Foucault, Michel. 1995. Discipline and Punish: The Birth of the Prison. New York: Vintage.
“‘Discipline’ may be identified neither with an institution nor with an apparatus; it is a type of power, a modality for its exercise, comprising a whole set of instruments, techniques, procedures, levels of application, targets; it’s a ‘physics’ or an ‘anatomy’ of power, a technology” (215). This technology of power identified by Foucault swarms from its points of applications (army, prison, school, etc) to become “deinstitutionalized” and begin to proliferate throughout the social body (211): “Not because the disciplinary mode of power has replaced all the others; but because it has infiltrated the others” (216).
Foucault explains, “this power is not exercised simply as an obligation or a prohibition on those who ‘do not have it’; it invests them, is transmitted by them and through them” (emphasis added, 27). Foucault shows how the conduction of peoples’ behavior implied a series of interventions—socially, bodily. Despite beginning with bodily torture, it seems the trajectory of discipline is toward interventions of escalating intimacy—e.g. the mind and the soul. (Interestingly, I just realized that “intimacy” and “intimidation” share the same etymological root: intimare, which comes closest to our verb intimate, meaning “to make known.” I’ll come back to this.)
Discipline’s intimacy of intervention comes through forcefully in Foucault’s quote of J. Servan—whoever s/he is—in which we see the stirrings of governmentality: “A stupid despot may constrain his slaves with iron chains; but a true politician binds them even more strongly by the chain of their own ideas… on the soft fibers of the brain is founded the unshakable base of the soundest of Empires” (103). In this way, discipline produces the individual and conditions their behavior and body; in aggregate, this is how populations are managed (170, 194). In institutions of governance and the state, this process takes on scientific precision. For instance, with the penitentiary system and the production of “delinquents,” punishment is “able to function openly as treatment and the sentence … inscribed among the discourses of knowledge” (256). Power is self-conscious.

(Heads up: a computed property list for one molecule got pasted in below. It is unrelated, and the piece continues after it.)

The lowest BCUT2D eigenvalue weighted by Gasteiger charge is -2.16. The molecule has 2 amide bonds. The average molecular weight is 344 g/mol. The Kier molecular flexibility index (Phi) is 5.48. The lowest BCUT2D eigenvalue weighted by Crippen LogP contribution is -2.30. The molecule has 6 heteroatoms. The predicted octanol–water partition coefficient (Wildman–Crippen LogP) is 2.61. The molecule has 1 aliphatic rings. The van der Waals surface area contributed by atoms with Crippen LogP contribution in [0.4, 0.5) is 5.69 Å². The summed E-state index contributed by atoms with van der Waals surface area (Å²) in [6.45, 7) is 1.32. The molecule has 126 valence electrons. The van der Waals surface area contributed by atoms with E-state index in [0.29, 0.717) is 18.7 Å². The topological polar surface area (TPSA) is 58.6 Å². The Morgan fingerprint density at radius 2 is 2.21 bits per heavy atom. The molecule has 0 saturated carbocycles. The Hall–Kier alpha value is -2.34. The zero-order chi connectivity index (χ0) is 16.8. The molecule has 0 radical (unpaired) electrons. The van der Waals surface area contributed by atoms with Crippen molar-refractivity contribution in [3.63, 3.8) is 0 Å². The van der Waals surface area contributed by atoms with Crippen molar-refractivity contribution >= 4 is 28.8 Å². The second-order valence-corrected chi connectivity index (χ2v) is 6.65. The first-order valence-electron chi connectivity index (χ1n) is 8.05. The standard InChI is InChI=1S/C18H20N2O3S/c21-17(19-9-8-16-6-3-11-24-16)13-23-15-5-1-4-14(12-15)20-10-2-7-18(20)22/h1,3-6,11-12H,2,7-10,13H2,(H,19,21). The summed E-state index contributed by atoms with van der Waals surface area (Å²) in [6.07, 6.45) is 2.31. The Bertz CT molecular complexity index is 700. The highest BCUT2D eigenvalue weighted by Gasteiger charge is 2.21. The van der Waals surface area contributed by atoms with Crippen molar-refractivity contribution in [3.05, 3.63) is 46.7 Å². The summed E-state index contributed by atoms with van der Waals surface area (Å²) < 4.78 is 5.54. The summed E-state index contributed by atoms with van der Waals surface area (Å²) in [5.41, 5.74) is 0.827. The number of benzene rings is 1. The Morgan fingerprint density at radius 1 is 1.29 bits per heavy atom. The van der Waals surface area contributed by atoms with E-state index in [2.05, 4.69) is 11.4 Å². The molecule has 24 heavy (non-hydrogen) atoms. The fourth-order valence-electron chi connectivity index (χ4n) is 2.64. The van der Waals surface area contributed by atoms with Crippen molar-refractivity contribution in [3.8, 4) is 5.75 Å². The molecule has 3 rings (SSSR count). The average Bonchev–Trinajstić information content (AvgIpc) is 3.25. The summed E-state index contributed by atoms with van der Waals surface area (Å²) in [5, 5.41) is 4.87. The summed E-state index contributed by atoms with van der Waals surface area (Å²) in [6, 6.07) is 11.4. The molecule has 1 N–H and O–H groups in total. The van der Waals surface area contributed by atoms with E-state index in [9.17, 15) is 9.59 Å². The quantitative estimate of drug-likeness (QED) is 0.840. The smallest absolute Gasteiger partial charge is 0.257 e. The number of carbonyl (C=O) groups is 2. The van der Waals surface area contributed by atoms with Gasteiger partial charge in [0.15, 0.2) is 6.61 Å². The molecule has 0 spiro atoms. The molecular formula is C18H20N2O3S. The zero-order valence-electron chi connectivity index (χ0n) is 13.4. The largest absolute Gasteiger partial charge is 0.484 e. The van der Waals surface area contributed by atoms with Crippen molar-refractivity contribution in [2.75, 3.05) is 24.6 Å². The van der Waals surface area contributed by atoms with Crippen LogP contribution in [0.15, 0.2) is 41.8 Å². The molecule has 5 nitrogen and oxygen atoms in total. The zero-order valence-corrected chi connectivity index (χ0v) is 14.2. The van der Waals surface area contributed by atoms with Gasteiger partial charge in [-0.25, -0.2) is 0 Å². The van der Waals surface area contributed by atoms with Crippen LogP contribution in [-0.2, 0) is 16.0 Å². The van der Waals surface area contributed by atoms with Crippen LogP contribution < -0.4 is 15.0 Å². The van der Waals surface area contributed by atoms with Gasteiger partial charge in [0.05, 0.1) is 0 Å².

The effective circulation of power turns, as much as possible, on its economy (applied only as much as needed) and the erasure of its operation. In illustrating this, Foucault presents the panopticon as the ideal exercise—a laboratory—of power: intense, efficient, omnipresent, ambiguous. Its physical success based on “the principle that power should be visible but unverifiable” (201). Punitive apparatuses pioneered and perfected discipline, but it became embedded in and permeated society through all kinds of state and non-state institutions with diverse sets of rationales.
In spite of the incessant popular attention to the panopticon, on aspect of the book I found fascinating is his treatment of the creation and shifts around illegality. I was actually struck upon this re-reading with how much he discusses legality/illegality in the book. For instance, citing narcotrafficking as one example, Foucault introduces a “useful delinquency,” explaining how “the existence of a legal prohibition creates around it a field of illegal practices, which one manages to supervise, while extracting from it an illicit profit through elements, themselves illegal, but rendered manipulable by their organization in delinquency” (280). Citing Marx’s 18th Brumaire, he also mentions the emergence of illegal/clandestine para-statal security forces in the same section. He says the growth of “great national or international illegalities directly linked to the political and economic apparatuses”—e.g. narcotrafficking—make clear that “delinquency is proving ineffective” (312).